Why Rillabooks?

March 14, 2011 @ 3:23 pm | Filed under: ,

A reader was curious: Why just “Rillabooks“? Don’t you read picture books to your little boys, too?

Yup, loads of them. But my three youngest children are experiencing books differently from each other, right now. Huck is, well, a two-year-old. He loves books, loves especially to point out 1) trucks, 2) cars, 3) tow trucks that awesomely pull cars, and 4) trucks and cars actually existing in close proximity to one another on those supercalifragilistic miracles of creation called roads, upon which, if one is extremely lucky, one might also find a bus.

So while he’ll clamber up beside me when I’m reading to Rilla and listening to a few pages, mostly he’s at the talk-about-pictures stage, not the listen-to-a-story stage. All in good time.

As for my sweet Wonderboy, he too comes at a story from a different angle. He’ll listen happily to a read-aloud, but he isn’t really into nuances. He likes good, solid, concrete facts. That’s a boat. That’s a girl. That’s a baby. The girl and the baby are getting in the boat. They’re catching a fish. They’re eating fish soup. Whoa, that was a really great story! Layers, rich language, subtleties, tensions (of which the book I’m referring to has many examples)—these are not what Wonderboy is looking for in a story right now. And that’s fine. What he IS looking for are words he recognizes (very exciting) and special time with mom (delightful), and if you want to throw in some monkeys wearing hats, so much the better.

Rilla, at five-next-month, is relishing the whole package. Plot, characters, setting, language, emotions, sensory details, suspense, conflict, humor, flights of fancy—these are the things she’s reacting to when she listens to (and looks at; the poring-over is such an important part of the experience) a picture book. Often she’ll request the same book two, three, four times in a row, honing in on different aspects each time. Sometimes it’s about the reading—she wants to be the one to read the names, or the repeated phrases, or the punchlines, or a certain character’s dialogue. Sometimes it’s about the art: finger on the page, Look, Mommy, there’s a tiny mouse under the bed. Sometimes it’s about the deep mysteries of Life, the Universe, and Everything: Why did Fats Watson do that? Why is he jealous? Why did Christina Katerina’s mom keep wanting to get rid of that clearly fabulous box?

Sometimes, frankly, it’s all about fashion. Look at what Lilly is wearing on THIS page! I wish I had a dress like that. Can I have a dress like that? And those boots! And a purse.

Her tastes are wide-ranging these days; she’s wanting to go both broad and deep. As in: she’s happiest if we have beside us a stack of half a dozen books, some new to her, some of them books she’s heard a zillion times before. Her huge appetite makes for a lively and varied reading list, which, let’s face it, is a lot easier to blog about than Caps for Sale Fifty-Seven Days in a Row.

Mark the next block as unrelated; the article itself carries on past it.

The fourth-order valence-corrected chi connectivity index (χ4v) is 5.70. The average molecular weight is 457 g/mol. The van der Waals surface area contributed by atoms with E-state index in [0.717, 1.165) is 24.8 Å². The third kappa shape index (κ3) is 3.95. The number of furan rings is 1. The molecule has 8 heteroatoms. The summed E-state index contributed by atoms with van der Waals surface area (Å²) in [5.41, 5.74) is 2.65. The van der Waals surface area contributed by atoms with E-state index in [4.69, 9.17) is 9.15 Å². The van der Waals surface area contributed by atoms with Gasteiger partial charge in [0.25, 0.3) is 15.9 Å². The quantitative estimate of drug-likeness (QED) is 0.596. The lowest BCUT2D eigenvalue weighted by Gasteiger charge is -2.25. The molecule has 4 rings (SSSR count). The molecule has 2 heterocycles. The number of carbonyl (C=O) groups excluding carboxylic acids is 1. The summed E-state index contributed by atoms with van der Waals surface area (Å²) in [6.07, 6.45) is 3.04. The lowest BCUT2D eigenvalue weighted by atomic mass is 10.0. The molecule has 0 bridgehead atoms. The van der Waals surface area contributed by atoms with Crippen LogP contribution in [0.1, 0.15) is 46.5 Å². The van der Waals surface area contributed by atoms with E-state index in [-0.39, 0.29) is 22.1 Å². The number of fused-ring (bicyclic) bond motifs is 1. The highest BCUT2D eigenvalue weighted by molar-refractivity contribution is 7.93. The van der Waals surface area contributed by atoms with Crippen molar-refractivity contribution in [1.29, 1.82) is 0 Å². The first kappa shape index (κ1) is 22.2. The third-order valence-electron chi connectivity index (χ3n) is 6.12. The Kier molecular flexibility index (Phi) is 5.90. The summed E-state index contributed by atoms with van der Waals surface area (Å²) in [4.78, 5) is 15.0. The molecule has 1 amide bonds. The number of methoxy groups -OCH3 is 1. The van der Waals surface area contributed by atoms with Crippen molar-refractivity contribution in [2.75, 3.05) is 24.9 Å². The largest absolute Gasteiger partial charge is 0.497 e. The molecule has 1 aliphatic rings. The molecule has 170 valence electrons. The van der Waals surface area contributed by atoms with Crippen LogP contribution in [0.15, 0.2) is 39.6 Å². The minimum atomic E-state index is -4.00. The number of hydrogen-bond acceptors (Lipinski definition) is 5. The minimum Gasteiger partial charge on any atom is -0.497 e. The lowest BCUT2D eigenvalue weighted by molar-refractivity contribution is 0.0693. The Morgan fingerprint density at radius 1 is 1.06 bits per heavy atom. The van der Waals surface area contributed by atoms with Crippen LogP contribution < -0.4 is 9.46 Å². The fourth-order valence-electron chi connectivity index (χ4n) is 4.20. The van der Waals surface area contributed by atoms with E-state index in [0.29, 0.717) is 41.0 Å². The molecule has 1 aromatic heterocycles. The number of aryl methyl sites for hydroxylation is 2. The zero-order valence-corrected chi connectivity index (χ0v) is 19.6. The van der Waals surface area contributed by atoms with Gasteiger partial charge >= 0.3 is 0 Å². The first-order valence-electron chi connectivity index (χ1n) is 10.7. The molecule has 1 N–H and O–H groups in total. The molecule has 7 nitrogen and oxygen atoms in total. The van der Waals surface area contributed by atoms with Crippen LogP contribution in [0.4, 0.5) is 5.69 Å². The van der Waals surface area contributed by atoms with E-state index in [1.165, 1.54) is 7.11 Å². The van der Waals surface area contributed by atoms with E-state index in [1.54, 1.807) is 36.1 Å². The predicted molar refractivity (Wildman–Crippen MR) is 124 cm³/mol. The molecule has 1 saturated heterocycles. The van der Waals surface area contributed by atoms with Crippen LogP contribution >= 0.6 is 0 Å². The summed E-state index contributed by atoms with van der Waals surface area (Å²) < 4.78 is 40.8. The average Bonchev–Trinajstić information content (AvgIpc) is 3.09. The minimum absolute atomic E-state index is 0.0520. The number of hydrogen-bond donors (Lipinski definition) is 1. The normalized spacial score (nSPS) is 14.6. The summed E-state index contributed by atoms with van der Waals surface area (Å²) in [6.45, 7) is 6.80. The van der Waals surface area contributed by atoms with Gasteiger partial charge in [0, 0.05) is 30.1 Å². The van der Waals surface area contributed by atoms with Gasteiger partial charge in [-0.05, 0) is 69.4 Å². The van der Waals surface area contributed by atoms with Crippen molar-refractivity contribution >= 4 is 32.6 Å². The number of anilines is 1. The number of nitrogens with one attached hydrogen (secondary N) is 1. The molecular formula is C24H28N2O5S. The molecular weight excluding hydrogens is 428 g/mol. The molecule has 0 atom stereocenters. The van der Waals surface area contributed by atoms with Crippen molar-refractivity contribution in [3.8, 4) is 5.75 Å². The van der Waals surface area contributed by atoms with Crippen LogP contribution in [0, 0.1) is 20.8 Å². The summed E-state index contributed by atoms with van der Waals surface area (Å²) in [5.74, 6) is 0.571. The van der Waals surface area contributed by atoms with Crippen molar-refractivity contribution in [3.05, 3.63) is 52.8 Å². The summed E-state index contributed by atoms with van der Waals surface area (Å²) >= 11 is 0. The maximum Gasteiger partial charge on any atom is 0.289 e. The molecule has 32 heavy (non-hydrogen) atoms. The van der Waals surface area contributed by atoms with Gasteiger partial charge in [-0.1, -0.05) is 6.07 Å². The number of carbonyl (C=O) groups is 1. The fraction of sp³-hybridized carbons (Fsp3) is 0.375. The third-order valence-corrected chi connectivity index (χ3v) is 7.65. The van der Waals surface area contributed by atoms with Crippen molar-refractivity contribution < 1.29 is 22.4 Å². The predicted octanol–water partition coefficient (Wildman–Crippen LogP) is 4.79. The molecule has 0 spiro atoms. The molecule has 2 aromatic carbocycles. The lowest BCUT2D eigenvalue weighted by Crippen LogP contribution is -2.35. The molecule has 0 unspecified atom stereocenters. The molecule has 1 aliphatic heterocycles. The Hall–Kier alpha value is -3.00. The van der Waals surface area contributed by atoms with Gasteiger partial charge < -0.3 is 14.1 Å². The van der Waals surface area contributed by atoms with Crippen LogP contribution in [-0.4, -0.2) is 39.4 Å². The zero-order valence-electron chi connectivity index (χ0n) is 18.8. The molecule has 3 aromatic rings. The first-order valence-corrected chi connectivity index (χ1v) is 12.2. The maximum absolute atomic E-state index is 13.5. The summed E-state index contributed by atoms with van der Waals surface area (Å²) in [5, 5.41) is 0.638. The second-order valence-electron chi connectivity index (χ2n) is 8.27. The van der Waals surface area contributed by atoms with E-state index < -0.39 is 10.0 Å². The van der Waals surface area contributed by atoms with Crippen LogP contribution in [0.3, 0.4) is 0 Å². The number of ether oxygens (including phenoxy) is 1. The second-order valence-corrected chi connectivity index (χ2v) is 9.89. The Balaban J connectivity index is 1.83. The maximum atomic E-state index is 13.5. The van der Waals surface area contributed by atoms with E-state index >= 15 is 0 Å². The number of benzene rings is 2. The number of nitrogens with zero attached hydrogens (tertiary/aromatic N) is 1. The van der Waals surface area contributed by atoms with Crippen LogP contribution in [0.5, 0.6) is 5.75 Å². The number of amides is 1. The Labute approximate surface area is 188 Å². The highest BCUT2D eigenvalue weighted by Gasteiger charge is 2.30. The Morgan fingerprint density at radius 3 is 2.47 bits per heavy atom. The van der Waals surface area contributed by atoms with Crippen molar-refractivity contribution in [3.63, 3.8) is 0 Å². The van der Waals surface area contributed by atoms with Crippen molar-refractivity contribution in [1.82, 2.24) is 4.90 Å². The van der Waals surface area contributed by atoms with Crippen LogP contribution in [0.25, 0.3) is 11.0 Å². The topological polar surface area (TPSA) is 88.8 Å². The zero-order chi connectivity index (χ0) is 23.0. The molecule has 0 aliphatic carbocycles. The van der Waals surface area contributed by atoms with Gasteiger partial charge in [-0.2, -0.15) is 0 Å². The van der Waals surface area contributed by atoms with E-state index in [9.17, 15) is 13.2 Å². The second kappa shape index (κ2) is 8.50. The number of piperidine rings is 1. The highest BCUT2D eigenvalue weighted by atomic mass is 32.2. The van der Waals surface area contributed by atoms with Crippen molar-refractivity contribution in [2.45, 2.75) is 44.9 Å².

So that’s why I’ve been focusing on the Rillabooks. And I have to say I’ve been loving the way these posts have encouraged me to take advantage of our picture-book collection. I really learned a lesson from the egregious Miss Rumphius oversight. It’s been a joy to rediscover some of these gems and to watch Rilla—and her brothers, too, though their reasons are different—fall in love with them for the first time.

Goats are nice, but where are the trucks?

    Related Posts


7 Reponses | Comments Feed
  1. Hannah says:

    Chuckling about Huck’s literary preferences brings back memories. One very clear one is of when Ian was 2. We were at the Louvre. For reals. He was in his stroller, and when we arrived in front of the Mona Lisa, along with fifty billion Japanese tourists with videocameras (yes! videos!), I got a picture of Ian. Was he ogling the Mona Lisa? Trying to intepret that famous enigmatic smile? No. He was reading a giant board book about construction vehicles. šŸ™‚

    Don’t you think the prospect of revisiting favorite picture books and discovering new ones is a great justification for having babies? šŸ™‚

  2. Love2learn Mom says:

    Eeeek! Huck is two????!!!!

    I have obviously been asleep. For a long time. šŸ˜‰

  3. Rebecca says:

    My just-turned-five-year-old daughter relishes what we call the “under-story”…the story under the story…like the way Jan Brett hides a story unrelated to the main one in her illustrations for The Owl and the Pussycat and Graham Base’s froggy I-Spy in The Water Hole. In books like these, one page can give us 15 minutes of entertainment! I love it.

  4. Ellie says:

    I love books and your posts on them! The only sad part is that we read in french… very few books are translated let alone well translated. I hope to find a french equivalent to your blog one day!

  5. MelanieB says:

    Huck and Ben are SO on the same page. His current favorite reading material is an issue of Popular Science. So many trucks and tractors and cars and other things with wheels!!! Oh it’s just too much! And when we read the paper he always demands his tribute: all the pages that have car or truck ads. He spreads them out under his bowl of yogurt in the mornings so he can “read” while he eats.

    I keep meaning to blog about Bella and Sophie’s favorite books; but get distracted by Anthony’s cheeks. So I’ll just keep mining your Rilla books posts and living vicariously through them.

  6. Pippi says:

    I have to tell you that I LOVE your Rillabooks posts. There’s always something new in them that my 3-year-old will like. I always end up at my library’s website placing holds on numerous books as I read through the list. Thanks for all the new discoveries!

  7. Emily D. says:

    Huck. Is. adorable. šŸ™‚